Your Honor, this opinion is, if you'll permit me, patent hogwash. If we are to accept your definition of a horror film as one designed to provoke terror and dread in its audience and to help that audience confront and process their own existential fears as their on-screen proxies battle horrors from beyond the grave, then in what way does Shaun of the Dead not meet that definition? Yes, we may be laughing at the same time, and we may chuckle wryly here and there in recognition of nods to earlier classics in the zombie canon, but that in no way reduces our identification with Shaun, Ed, and the rest of our heroes, nor does it diminish our well-justified fears for their safety or our investment in their fates. Whatever yuks may be afoot, these characters are in very real peril, and we can't help experiencing that peril along with them. Shaun of the Dead clearly manages the feat of being effective comedy and horror both, at the same time.

I am weary to my bones of the tired assertion that a thing that is one thing cannot also be another thing, particularly when the one thing is seen as high art and the other as low. I recall years ago attending a lecture by literary enfant terrible Martin Amis at the NYU library. His New Yorker short story "The Janitor on Mars" had just been named by Locus Magazine as one of the year's top works of science fiction. During Q&A, a young woman asked Amis if the publication of that story meant that he was now a science fiction writer. Amis hemmed and hawed, eventually asserting that, while he had read and absorbed copious amounts of science fiction as a youth and certainly wasn't embarrassed by that fact, "The Janitor on Mars" merely deployed the tropes and language of science fiction to a higher literary end. It was not itself, he claimed, science fiction.

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Michael Brecker memorial mix

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Tenor of the Times: A Remembrance (1972-2003) of Michael Brecker (1949-2007) Five years ago today, Michael Brecker—one of my favorite saxophone players, and a pioneer on the instrument in many ways—passed away of complications from leukemia. He had suffered from the rare blood disorder myelodysplastic syndrome, and never found a matching donor for a successful stem cell transplant.

Brecker was one of the most in-demand session players of his time, besides being a consummate jazz innovator in his own right. He was also instrumental in promoting and pioneering the use of the EWI (electronic wind instrument). Back in 2007, I put together a Michael Brecker tribute mix as my contribution to the CD Mix of the Month Club I used to belong to in New York. Called Tenor of the Times, it contained a sampling of some of his best work both as sideman and band leader. On this anniversary of his passing, I thought I'd make a zip file of the mix available. Grab it quick—I won't leave it up for long. Some liner notes are here.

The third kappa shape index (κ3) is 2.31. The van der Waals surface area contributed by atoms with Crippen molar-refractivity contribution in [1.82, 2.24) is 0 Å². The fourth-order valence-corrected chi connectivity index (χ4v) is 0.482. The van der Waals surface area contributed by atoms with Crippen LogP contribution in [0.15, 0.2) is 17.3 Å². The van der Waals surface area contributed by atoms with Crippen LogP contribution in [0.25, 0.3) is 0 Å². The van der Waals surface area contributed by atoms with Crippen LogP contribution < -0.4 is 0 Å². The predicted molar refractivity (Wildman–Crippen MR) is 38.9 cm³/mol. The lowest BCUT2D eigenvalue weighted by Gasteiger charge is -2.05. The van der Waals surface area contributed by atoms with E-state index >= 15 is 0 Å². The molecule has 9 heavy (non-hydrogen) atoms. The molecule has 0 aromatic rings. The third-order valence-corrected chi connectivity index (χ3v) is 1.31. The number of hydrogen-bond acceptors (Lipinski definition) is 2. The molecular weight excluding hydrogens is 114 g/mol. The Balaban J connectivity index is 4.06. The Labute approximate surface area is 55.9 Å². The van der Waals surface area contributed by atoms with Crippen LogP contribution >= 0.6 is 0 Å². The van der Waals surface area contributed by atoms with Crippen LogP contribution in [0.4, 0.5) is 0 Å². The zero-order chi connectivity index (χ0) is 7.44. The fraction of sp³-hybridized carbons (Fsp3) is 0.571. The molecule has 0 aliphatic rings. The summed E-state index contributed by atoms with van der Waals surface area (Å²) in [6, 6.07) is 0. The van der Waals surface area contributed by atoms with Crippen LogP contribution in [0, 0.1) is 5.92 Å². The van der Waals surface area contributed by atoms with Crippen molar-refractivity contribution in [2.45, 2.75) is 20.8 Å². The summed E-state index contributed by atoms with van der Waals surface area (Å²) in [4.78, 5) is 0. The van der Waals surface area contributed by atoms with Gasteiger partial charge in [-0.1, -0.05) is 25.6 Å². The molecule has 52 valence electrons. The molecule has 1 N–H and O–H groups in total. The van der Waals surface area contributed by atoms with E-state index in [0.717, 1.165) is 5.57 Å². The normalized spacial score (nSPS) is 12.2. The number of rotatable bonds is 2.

RIP.

Download (88 Mb)

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Hot bones

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So I headed down to St. Joseph Hospital yesterday morning for my abdominal CT scan. When I scheduled the appointment, I was told I'd have to show up two hours early to drink a nice barium milkshake. It turned out when I reached the radiology floor, though, that my urologist had merely ordered a scan with and without contrast. No barium required. This meant I was there two hours early.

That was okay, though. They squeezed me right in. Lying on the table being slid like a magician's assistant through the donut hole of the scanner, I was amused by the light-up pictographs that instructed me when to hold my breath and when to exhale. The fellow in the breath-holding pictograph looked like he had a huge wad of chewing tobacco stuffed into his cheek. Among the other icons on the scanner display were a heart, a pair of lungs, and something that at first looked to me like a bondage hood. It was actually supposed to be a radiation warning symbol with a camera aperture affixed to its underside.

I went through the scanner twice before a nurse stuck me with an IV line to flood my veins with a radiocontrast dye to help my urinary tract show up better in the images. She warned me that I would probably feel warm or flushed for a minute or so when the dye went in. The sensation was actually a whole lot weirder than that. It actually made me feel like I was being cooked from the inside out, like my bones were glowing red. It was like having the worst fever I'd ever experienced. And the sensation faded, as promised, after a minute or so.

(Does anyone know why it feels that way? I'm wondering if it's some kind of immunoresponse.)

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Hugo Award nominations are now open, and that means it's time to make good on my threat promise to spearhead a campaign to get the @MayorEmanuel Twitter stream nominated.

As you may recall, Bob, @MayorEmanuel was the anonymous but highly popular tweeter who created a profane and fantastic alternate Chicago during the course of our 2010-11 mayoral election season. Though it started out as something of a lark, by the time it wound down on the night of the election the stream had grown into one of the most absorbing works of science fiction of the year.

The author soon revealed himself to be Chicago journalist and educator Dan Sinker, and late that summer the tweets appeared from Scribner in book form, collected and annotated, as The F***ing Epic Twitter Quest of @MayorEmanuel.

I think this innovative story is deserving of a Hugo. At the very least, a nomination for this most Chicago-centric of SF works would be appropriate in a year when Worldcon comes to our fair city. I've consulted with experts, and we agree that we're best off to nominate @MayorEmanuel in the Best Related Work category. If you're with us, then for consistency please fill out your nominating ballot in that category exactly as follows, including the asterisks: